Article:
Frequent and repetitive requests for non-cached, small WMS tiles require an excessive amount of server resources and will be blocked in order to preserve server functionality. The OnEarth server is an experimental technology demonstrator and does not have enough resources to support these requests.
An alternative solution already exists in the form of tiled WMS
While sets of tiles with different sizes and alignment can be added when needed, for large datasets the duplication of storage, processing and data management resources is prohibitive."

2) Silverlight works pretty well cross browser at least on my Windows development systems. My tests with Mozilla Firefox managed Silverlight and WPF loose xaml just fine. However, Google Chrome has problems with WPF loose xaml reporting this error:
"This application has failed to start because xpcom.dll was not found"

A quick Google search came up with this:
Chromium does not support XPCOM. It is a Mozilla specific API.
https://developer.mozilla.org/en/XPCOM

More details here:
http://code.google.com/p/chromium/issues/detail?id=4051

3) Another baffling issue arose with the WPF loose xaml. It turns out that each click of the LinkButton or access of the url for the WPF service caused the service to be accessed three times in succession. This was true of both the .ashx and the servlet versions. The User Agent was not distinguishable so I wasn't able to short circuit the first two GET accesses. I only found this true for context.Response.ContentType = "application/xaml+xml"; not text/html etc. So far I haven't seen anything that would solve my problem. It is too bad since the computation for 15Mb WPF files is significant and three times for each result is a bit unnecessary. It may be something quite simple in the response header. I will keep an eye out. There was a similar problem with IE6 years ago, but in that case the service could watch for a Request.UserAgent notation and skip the unecessary duplicate calls.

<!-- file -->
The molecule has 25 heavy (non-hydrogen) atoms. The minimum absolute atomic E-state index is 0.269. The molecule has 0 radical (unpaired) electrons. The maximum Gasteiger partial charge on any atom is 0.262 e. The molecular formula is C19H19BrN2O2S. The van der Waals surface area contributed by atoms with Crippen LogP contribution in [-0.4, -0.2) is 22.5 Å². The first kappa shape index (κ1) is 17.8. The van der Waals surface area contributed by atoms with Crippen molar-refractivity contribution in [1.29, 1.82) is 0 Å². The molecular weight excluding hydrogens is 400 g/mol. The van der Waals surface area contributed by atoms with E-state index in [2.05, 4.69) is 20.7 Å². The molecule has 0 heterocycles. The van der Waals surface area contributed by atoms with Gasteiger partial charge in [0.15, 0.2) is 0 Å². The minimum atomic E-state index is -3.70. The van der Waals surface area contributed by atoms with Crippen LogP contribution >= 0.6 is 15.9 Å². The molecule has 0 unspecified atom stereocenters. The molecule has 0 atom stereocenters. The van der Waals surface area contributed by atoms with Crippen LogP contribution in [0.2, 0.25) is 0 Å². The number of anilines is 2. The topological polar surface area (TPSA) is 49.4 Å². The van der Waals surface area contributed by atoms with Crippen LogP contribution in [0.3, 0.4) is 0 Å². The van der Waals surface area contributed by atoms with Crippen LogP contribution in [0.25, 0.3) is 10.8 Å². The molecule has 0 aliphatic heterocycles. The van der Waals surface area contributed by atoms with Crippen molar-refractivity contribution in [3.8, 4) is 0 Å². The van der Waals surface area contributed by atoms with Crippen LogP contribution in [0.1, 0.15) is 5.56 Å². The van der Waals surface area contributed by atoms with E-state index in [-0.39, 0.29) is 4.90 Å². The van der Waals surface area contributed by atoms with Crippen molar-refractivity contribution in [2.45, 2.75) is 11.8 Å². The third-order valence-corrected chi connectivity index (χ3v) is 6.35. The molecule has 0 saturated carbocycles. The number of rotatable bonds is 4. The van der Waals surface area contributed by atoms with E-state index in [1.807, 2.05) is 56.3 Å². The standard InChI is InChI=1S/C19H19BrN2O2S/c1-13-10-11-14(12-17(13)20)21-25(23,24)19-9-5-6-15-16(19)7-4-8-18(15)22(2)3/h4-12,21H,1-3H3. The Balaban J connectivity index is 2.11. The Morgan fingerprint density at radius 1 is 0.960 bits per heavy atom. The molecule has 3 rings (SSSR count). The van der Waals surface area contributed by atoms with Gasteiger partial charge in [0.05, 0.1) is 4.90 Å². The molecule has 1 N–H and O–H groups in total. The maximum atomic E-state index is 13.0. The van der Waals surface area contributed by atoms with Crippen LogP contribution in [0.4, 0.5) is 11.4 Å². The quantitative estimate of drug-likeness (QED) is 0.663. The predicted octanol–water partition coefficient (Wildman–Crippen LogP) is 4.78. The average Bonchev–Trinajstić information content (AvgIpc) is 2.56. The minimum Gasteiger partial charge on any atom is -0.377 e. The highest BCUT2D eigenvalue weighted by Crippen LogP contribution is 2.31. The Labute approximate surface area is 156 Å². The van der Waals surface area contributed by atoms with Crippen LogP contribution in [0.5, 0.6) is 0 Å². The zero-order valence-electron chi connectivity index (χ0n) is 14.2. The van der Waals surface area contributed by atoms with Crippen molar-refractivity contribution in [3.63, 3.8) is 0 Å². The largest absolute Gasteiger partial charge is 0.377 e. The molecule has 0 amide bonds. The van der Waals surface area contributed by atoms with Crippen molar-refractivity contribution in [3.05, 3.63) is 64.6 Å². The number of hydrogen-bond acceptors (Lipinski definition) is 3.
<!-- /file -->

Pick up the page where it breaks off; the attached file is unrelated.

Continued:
4) WPF is verbose and 15Mb terrain views take a bit of patience especially considering the above problem. I need to add an auto xaml gzip to my Apache Tomcat. I'm sure there is something similar in IIS if I get around to a pointer solution to the grayscale.

Summary

Silverlight is a natural for interface development and integrates well with WPF ClickOnce for the 3D views that are still not available in Silverlight. My hope is that someday there will be a SIlverlight version capable of 3D scene graph development.

The LiDAR WMS Server roadmap also includes a style for grayscale elevations at some point. That would enable viewing much more detailed high resolution DEM directly from LAS files. I believe this will be a useful advance for use of online LiDAR viewing.

Also a thanks to DRCOG. I'm always glad to see agencies willing to support the wider GIS community by publishing data as OGC services and then further supporting it with adequate server performance. I just wish JPL had a bit more budget to do the same.

Silverlight view of LiDAR Server TIN
Fig 6 - Silverlight view of LiDAR Server TIN

WPF 3D view of LiDAR Server TIN
Fig 7 - WPF 3D view of LiDAR Server TIN